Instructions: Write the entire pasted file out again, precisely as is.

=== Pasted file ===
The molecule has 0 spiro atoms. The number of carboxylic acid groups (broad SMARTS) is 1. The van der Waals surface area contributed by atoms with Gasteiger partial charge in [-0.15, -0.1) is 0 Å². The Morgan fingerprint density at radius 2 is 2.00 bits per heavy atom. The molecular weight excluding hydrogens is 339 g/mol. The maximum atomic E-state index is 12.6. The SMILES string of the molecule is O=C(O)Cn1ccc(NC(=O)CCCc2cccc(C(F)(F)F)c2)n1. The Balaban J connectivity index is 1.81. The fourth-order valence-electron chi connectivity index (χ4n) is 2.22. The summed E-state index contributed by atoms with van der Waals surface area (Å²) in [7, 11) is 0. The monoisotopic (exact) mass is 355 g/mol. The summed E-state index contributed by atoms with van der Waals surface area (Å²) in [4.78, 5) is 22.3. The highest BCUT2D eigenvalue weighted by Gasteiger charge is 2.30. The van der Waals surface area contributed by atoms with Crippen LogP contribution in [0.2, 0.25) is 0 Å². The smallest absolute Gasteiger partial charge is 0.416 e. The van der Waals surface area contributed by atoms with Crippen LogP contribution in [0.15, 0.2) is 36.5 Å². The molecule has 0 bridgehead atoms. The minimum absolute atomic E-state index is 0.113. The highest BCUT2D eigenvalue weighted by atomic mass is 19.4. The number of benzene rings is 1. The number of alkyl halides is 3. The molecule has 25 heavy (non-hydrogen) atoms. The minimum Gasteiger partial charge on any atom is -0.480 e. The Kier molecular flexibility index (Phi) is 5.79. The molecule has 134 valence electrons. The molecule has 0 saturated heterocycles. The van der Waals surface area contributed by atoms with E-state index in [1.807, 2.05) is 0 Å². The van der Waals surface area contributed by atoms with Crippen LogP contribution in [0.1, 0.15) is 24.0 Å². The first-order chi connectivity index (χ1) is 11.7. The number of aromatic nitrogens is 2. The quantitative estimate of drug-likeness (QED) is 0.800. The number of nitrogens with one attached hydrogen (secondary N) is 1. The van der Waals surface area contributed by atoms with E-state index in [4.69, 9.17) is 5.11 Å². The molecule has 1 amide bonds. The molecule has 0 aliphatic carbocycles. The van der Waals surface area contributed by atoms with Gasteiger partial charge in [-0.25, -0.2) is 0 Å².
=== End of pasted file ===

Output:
The molecule has 0 spiro atoms. The number of carboxylic acid groups (broad SMARTS) is 1. The van der Waals surface area contributed by atoms with Gasteiger partial charge in [-0.15, -0.1) is 0 Å². The Morgan fingerprint density at radius 2 is 2.00 bits per heavy atom. The molecular weight excluding hydrogens is 339 g/mol. The maximum atomic E-state index is 12.6. The SMILES string of the molecule is O=C(O)Cn1ccc(NC(=O)CCCc2cccc(C(F)(F)F)c2)n1. The Balaban J connectivity index is 1.81. The fourth-order valence-electron chi connectivity index (χ4n) is 2.22. The summed E-state index contributed by atoms with van der Waals surface area (Å²) in [7, 11) is 0. The monoisotopic (exact) mass is 355 g/mol. The summed E-state index contributed by atoms with van der Waals surface area (Å²) in [4.78, 5) is 22.3. The highest BCUT2D eigenvalue weighted by Gasteiger charge is 2.30. The van der Waals surface area contributed by atoms with Crippen LogP contribution in [0.2, 0.25) is 0 Å². The smallest absolute Gasteiger partial charge is 0.416 e. The van der Waals surface area contributed by atoms with Crippen LogP contribution in [0.15, 0.2) is 36.5 Å². The molecule has 0 bridgehead atoms. The minimum absolute atomic E-state index is 0.113. The highest BCUT2D eigenvalue weighted by atomic mass is 19.4. The number of benzene rings is 1. The number of alkyl halides is 3. The molecule has 25 heavy (non-hydrogen) atoms. The minimum Gasteiger partial charge on any atom is -0.480 e. The Kier molecular flexibility index (Phi) is 5.79. The molecule has 134 valence electrons. The molecule has 0 saturated heterocycles. The van der Waals surface area contributed by atoms with E-state index in [1.807, 2.05) is 0 Å². The van der Waals surface area contributed by atoms with Crippen LogP contribution in [0.1, 0.15) is 24.0 Å². The first-order chi connectivity index (χ1) is 11.7. The number of aromatic nitrogens is 2. The quantitative estimate of drug-likeness (QED) is 0.800. The number of nitrogens with one attached hydrogen (secondary N) is 1. The van der Waals surface area contributed by atoms with E-state index in [4.69, 9.17) is 5.11 Å². The molecule has 1 amide bonds. The molecule has 0 aliphatic carbocycles. The van der Waals surface area contributed by atoms with Gasteiger partial charge in [-0.25, -0.2) is 0 Å².